Parker tapped for Haywood Community College president

By Vicki Hyatt | Mar 28, 2013

Haywood County native Barbara Sue Messer Parker has been named the new Haywood Community College president.

Parker has worked in education administration for the past 15 years, most recently at Rutherford County Schools where she is the assistant superintendent of curriculum and instruction. She previously worked in Buncombe County for seven years as the A.C. Reynolds Middle School principal, director of secondary education and director of middle schools.

Parker said she is excited to once again work in in the county where she was raised and where she and her husband, Greg, currently live. She not only is a product of Haywood County Schools, but worked in the local school system for 20 years where she taught and served as principal of both Jonathan Valley Elementary and Waynesville Middle School.
"For me, I've done K-12," Parker said. "It's exciting to be at Haywood Community College where I'm in another level of education."

Parker said her administrative experience in education will serve her well in her new post.

"The learning curve is learning the community college practices, policies and curriculum," she said.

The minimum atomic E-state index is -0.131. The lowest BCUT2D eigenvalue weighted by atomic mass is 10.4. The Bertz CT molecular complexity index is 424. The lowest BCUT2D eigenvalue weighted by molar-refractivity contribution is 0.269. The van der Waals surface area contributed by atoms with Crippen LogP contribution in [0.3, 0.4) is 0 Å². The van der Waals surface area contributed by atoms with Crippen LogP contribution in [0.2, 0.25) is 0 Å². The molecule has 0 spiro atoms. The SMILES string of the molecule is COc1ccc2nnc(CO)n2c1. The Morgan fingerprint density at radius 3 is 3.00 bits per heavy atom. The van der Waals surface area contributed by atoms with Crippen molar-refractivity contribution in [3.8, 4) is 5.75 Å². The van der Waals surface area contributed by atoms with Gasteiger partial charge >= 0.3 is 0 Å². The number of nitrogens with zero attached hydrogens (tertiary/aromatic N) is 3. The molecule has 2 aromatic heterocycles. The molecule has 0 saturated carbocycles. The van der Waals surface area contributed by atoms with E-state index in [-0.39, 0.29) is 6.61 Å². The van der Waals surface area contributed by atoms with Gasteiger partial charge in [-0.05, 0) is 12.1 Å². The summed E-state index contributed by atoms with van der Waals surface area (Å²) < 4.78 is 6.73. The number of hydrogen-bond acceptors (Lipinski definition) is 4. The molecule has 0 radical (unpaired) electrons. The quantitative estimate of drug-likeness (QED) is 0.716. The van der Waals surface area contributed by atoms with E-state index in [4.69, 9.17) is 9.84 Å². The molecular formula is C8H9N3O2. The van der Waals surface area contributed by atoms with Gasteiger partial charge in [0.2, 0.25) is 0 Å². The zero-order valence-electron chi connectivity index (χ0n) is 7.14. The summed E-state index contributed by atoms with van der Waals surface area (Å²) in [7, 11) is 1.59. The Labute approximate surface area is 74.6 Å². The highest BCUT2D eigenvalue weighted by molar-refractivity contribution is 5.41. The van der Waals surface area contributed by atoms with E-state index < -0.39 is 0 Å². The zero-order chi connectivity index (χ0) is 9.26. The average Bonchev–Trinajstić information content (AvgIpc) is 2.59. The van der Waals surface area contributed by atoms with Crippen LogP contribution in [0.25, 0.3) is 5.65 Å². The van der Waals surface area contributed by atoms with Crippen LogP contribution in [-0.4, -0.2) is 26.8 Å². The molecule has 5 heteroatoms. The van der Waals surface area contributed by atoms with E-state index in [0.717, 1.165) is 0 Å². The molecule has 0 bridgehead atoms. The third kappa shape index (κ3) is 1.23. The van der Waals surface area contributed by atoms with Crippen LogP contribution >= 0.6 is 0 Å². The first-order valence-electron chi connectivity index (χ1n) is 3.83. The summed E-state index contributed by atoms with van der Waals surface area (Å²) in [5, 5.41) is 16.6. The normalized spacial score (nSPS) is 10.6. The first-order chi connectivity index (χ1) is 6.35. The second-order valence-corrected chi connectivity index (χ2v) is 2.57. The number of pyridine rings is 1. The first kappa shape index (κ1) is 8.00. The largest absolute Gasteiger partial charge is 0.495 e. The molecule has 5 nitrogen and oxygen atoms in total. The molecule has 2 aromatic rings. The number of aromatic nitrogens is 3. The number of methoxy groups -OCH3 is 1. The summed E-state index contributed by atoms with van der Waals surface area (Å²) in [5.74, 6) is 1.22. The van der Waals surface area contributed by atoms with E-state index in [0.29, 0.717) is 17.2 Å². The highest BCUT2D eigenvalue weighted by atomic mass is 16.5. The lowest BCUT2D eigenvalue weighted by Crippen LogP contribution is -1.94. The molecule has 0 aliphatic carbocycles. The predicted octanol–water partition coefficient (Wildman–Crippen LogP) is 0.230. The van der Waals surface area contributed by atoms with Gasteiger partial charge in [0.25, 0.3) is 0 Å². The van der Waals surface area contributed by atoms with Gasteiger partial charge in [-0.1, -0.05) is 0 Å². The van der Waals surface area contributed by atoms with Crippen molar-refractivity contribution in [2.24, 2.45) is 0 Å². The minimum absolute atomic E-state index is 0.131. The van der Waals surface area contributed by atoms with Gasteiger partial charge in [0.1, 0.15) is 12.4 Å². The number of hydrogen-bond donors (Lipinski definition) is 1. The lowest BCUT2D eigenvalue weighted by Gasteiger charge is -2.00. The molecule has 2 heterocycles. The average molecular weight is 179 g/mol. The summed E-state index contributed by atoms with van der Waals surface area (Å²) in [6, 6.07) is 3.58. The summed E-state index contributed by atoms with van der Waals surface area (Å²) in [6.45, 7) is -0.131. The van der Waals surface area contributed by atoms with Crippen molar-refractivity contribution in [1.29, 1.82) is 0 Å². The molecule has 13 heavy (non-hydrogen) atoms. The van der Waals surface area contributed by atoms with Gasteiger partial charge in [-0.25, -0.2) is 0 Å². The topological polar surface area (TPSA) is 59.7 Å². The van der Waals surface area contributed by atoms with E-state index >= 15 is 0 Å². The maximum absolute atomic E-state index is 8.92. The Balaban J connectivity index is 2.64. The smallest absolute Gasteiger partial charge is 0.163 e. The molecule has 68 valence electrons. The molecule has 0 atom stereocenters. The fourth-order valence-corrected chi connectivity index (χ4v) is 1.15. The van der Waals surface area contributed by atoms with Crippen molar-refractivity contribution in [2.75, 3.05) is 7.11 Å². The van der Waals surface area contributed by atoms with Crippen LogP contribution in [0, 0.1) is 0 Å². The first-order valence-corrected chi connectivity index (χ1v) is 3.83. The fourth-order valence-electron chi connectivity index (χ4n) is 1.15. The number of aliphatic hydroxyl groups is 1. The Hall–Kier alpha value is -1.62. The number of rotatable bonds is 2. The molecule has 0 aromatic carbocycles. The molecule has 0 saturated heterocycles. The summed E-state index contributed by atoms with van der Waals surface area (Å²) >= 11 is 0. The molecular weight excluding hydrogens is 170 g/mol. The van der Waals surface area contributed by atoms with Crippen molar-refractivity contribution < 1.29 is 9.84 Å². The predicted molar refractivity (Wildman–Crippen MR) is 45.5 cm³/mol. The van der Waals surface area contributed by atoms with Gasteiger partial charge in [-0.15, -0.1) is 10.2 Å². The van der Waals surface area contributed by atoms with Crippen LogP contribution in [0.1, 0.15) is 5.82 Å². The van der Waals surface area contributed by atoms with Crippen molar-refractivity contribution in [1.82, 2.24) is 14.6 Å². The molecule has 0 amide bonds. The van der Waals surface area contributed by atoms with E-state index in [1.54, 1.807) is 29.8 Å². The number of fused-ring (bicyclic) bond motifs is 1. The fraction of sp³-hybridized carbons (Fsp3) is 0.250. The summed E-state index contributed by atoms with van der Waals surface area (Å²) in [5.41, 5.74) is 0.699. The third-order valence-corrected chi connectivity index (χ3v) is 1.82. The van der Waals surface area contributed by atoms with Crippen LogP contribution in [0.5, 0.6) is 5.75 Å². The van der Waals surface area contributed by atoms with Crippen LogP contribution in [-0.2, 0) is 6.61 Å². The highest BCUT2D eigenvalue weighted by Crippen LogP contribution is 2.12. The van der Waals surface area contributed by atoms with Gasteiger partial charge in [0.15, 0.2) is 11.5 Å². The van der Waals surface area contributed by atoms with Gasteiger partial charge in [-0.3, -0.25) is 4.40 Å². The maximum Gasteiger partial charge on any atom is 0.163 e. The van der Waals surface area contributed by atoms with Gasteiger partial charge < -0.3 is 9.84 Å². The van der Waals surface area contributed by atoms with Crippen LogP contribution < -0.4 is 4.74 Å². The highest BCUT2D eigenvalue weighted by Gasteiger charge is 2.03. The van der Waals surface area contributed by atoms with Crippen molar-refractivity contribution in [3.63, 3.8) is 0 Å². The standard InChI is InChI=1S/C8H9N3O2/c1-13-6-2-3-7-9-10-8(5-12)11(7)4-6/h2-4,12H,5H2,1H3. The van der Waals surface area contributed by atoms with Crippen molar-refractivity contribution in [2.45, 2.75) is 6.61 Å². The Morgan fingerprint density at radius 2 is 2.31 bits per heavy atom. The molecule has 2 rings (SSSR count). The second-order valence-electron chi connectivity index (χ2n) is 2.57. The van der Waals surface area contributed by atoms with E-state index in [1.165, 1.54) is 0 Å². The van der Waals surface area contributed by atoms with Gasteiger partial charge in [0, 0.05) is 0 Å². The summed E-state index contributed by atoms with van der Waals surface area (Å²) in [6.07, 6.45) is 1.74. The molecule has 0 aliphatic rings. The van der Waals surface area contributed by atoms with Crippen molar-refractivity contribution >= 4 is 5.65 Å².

When she assumes her new post on July 1, Parker promised she would "hit the ground learning. I'll be spending a lot of time becoming acquainted with the college staff and courses. There will be no abrupt changes, she said in describing her management style.

"I learn. I talk with people, and I ask a lot of questions so I can understand the culture and why things are done they way they are," she said.

Parker said she considered applying for the post the first time it was advertised but didn't. Then when the board didn't make a selection, she decided to throw her name in the mix.

"This was always something I had an interest in," she said.

As for her vision for the future, Parker said she is interested in helping grow an already excellent college by serving students, the community and serving as a vital piece of the economic development for Haywood County.

As distance learning becomes a larger component of education in the nation, Parker said it is important to be open about new forms of education.

"We need to think about education in different ways and how we provide it," she said. "We also need to think about our learners, students who have grown up with technology their entire lives."

Parker obtained her bachelor of arts and master's degree in special education. She also holds a master's degree in school administration and has a doctorate in educational leadership.

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